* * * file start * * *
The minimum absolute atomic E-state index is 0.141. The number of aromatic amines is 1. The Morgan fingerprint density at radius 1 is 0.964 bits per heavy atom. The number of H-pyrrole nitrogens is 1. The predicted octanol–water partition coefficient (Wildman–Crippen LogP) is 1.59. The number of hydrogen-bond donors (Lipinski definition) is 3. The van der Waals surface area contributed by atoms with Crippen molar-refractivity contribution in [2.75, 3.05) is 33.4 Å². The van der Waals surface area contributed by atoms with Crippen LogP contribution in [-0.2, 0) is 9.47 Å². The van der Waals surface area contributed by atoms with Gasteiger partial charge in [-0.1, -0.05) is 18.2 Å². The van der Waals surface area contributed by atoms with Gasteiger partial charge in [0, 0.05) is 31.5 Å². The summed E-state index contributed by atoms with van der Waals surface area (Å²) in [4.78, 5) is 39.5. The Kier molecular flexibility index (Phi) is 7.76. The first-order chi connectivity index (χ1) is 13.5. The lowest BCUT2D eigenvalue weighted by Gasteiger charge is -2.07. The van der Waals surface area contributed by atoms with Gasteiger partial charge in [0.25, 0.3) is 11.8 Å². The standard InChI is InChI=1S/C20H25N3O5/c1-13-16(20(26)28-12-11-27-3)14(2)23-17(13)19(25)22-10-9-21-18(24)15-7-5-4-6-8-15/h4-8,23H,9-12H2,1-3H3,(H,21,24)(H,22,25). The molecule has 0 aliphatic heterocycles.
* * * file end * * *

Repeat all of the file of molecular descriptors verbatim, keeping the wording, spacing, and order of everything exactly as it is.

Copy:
The minimum absolute atomic E-state index is 0.141. The number of aromatic amines is 1. The Morgan fingerprint density at radius 1 is 0.964 bits per heavy atom. The number of H-pyrrole nitrogens is 1. The predicted octanol–water partition coefficient (Wildman–Crippen LogP) is 1.59. The number of hydrogen-bond donors (Lipinski definition) is 3. The van der Waals surface area contributed by atoms with Crippen molar-refractivity contribution in [2.75, 3.05) is 33.4 Å². The van der Waals surface area contributed by atoms with Crippen LogP contribution in [-0.2, 0) is 9.47 Å². The van der Waals surface area contributed by atoms with Gasteiger partial charge in [-0.1, -0.05) is 18.2 Å². The van der Waals surface area contributed by atoms with Gasteiger partial charge in [0, 0.05) is 31.5 Å². The summed E-state index contributed by atoms with van der Waals surface area (Å²) in [4.78, 5) is 39.5. The Kier molecular flexibility index (Phi) is 7.76. The first-order chi connectivity index (χ1) is 13.5. The lowest BCUT2D eigenvalue weighted by Gasteiger charge is -2.07. The van der Waals surface area contributed by atoms with Gasteiger partial charge in [0.25, 0.3) is 11.8 Å². The standard InChI is InChI=1S/C20H25N3O5/c1-13-16(20(26)28-12-11-27-3)14(2)23-17(13)19(25)22-10-9-21-18(24)15-7-5-4-6-8-15/h4-8,23H,9-12H2,1-3H3,(H,21,24)(H,22,25). The molecule has 0 aliphatic heterocycles.